PPDL Picture of the Week

February 6, 2017


Myrothecium diseases in the greenhouse

Tom Creswell, Diagnostician/Director, Plant and Pest Diagnostic Laboratory

Myrothecium roridum is a fungal pathogen that may cause leaf spots, stem cankers and dieback on a wide range of plants when conditions are favorable in the greenhouse. This disease is often when greenhouse humidity is very high, such as during propagation or when young plants are grown in crowded conditions early in the spring.  Injuries during handling and transplant and high fertilization rates can both increase susceptibility to infection.

 

Symptoms may include crown rot, leaf damage (shown Figures 1 and 2 on Lindernia anagallidea), stem dieback (shown in Figures 3 and 4) and/or stem canker (shown in Figures 5, 6 and 7).  We see this fungus most often on young perennials and herbs but it may also attack woody plants such as Euonymus and annuals such as begonia, petunia, verbena and impatiens.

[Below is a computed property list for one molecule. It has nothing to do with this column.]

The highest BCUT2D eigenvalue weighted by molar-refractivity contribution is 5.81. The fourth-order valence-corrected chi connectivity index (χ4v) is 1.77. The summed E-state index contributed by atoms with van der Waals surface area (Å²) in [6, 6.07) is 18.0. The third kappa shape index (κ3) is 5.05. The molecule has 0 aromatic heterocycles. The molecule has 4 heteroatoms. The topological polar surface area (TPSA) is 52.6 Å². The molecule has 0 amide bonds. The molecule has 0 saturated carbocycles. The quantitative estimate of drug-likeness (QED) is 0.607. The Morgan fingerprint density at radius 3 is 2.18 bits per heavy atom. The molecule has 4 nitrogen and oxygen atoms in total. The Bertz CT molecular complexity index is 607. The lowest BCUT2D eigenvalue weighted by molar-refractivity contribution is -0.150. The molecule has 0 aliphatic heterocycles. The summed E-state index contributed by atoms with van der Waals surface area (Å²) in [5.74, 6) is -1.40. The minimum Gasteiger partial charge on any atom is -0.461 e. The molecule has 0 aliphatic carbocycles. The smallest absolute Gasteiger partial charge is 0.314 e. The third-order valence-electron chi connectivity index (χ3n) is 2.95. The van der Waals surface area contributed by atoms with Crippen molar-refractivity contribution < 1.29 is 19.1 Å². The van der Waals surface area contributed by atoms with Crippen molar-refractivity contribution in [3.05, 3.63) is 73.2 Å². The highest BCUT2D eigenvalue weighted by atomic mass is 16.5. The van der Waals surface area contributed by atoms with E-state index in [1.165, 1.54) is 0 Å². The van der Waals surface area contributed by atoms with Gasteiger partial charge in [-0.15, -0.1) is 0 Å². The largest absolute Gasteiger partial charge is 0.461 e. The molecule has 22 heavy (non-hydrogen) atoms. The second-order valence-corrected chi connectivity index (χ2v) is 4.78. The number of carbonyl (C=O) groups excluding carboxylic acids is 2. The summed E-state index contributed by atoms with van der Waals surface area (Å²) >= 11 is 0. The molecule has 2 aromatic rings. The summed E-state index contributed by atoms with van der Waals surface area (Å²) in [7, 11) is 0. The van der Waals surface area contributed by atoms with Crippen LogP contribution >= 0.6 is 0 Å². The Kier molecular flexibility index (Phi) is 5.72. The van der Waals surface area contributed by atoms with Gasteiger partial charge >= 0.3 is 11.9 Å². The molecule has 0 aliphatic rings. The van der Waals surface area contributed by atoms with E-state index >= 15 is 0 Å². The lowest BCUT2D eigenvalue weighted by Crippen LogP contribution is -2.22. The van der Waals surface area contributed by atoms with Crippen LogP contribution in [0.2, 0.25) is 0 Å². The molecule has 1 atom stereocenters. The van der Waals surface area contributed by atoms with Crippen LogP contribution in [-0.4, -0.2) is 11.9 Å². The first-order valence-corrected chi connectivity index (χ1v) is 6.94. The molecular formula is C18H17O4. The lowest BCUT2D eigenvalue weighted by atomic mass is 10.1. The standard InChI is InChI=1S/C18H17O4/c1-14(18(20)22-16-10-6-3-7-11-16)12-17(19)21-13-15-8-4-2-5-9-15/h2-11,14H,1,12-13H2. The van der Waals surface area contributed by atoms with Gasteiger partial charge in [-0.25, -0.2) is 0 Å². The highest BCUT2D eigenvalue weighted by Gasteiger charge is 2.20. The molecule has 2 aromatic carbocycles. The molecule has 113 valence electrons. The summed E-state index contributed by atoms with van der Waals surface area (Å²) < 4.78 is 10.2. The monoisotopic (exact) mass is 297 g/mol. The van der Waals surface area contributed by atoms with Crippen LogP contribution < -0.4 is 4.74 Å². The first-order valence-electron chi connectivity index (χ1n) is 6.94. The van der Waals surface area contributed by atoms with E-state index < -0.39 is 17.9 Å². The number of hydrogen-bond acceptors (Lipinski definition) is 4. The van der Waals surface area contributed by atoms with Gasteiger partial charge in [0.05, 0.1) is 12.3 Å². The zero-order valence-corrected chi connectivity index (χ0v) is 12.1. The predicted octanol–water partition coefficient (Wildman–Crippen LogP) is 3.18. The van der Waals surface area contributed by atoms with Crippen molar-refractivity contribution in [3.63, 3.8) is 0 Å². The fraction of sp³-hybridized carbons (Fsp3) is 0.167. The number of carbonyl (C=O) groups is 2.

Infected material should be removed from the greenhouse and benches, tools and pots sanitized to reduce spread. Reduced humidity and increased space between plants can also help reduce spread as can application of appropriate fungicides.


​Click image to enlarge

Figure 1 Figure 2 Figure 3 Figure 4Figure 5Figure 6Figure 7